Konstantin Lazarev has some excellent photos on his Facebook page of an AK-12 undergoing testing. The rifle has been painted in earth tones, and has clearly already seen fairly heavy use, judging by all the wear. These photos also offer a look inside the receiver of the gun, which reveals a weapon that, while its designers were clearly cribbing notes from Western rifle development, is still uniquely Russian in design.
The trunnion of the AK-12 appears almost unchanged from the AK-74, despite the new pattern of receiver and bolt carrier. Its engineers solved the problem of mounting optics to the AK-style receiver by creating a monolithic rail – entirely separate from the receiver – that dovetails and locks into either the handguard or a vestigial sight block, which is different than the hinging AKS-74U-type cover of earlier AK-12 prototypes. This entire assembly, receiver cover attached, is removed from the rifle for cleaning, which allows a virtually unprecedented level of receiver access at the field-stripping level. The charging handle remains in the same location as earlier AK-type rifles, but is now non-reciprocating, and switchable from right to left. The AK-12 adopts a very slim profile M4-style collapsing buttstock, which folds, but also has a very interesting looking approximately 320-degree “ring” type sling mount that surrounds the wrist of the stock, something I don’t think I’ve seen before in the West. The separate safety and selector arrangement of the prototype AK-12s has been replaced with a unified, not-quite Western looking selector and safety lever. An extended, ambidextrous magazine release, which is capable of being activated either in the conventional Kalashnikov manner or with the trigger finger (very reminiscent of the H&K XM8) supplants the decades old AK-style lever. A new muzzle brake and front sight block round out the rifle.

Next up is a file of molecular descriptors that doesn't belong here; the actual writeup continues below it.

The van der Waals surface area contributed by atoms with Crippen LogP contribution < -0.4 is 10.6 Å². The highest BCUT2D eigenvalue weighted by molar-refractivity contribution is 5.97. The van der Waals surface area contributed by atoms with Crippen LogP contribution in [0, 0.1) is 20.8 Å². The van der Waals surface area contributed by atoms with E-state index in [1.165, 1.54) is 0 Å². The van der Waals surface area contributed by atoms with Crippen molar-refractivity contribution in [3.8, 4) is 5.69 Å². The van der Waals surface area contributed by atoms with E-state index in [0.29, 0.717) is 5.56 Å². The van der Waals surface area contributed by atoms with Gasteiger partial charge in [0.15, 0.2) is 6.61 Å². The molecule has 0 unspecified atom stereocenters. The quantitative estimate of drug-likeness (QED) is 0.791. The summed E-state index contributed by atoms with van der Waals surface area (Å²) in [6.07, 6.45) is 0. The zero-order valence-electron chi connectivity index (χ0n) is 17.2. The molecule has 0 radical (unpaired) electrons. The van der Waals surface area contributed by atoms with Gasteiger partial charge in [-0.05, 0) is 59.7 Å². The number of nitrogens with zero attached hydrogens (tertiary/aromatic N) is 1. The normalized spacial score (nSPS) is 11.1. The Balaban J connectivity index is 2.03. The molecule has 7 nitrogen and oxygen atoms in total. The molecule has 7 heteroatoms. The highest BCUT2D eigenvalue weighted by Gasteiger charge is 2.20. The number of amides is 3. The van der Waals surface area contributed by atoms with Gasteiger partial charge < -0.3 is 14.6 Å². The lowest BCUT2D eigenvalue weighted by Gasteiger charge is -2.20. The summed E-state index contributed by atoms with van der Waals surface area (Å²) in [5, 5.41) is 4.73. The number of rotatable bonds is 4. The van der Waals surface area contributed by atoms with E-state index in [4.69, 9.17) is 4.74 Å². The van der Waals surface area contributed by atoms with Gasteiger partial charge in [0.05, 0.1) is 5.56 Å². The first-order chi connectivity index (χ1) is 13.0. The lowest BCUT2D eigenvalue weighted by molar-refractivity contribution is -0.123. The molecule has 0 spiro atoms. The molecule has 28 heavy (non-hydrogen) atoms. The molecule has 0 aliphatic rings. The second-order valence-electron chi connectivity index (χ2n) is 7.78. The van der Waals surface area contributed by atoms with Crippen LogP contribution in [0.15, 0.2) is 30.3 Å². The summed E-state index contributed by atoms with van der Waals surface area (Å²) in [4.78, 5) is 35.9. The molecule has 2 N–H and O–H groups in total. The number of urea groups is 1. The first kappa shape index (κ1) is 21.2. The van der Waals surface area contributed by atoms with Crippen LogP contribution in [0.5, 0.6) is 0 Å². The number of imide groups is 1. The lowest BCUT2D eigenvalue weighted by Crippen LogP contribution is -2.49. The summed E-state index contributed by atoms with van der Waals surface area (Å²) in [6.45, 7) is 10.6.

It’s difficult to imagine a rifle that more exemplifies the small arms of the early 21st century: At its core, a near 70-year-old design, conceived to meet the needs and rise to the technology of the post-WWII world, tempered and evolved through decades of experience fighting “down and dirty” wars against paramilitary forces in unstable regions everywhere from Afghanistan to Georgia.
H/T, Remiguisz Wilk, of Broń i Amunicja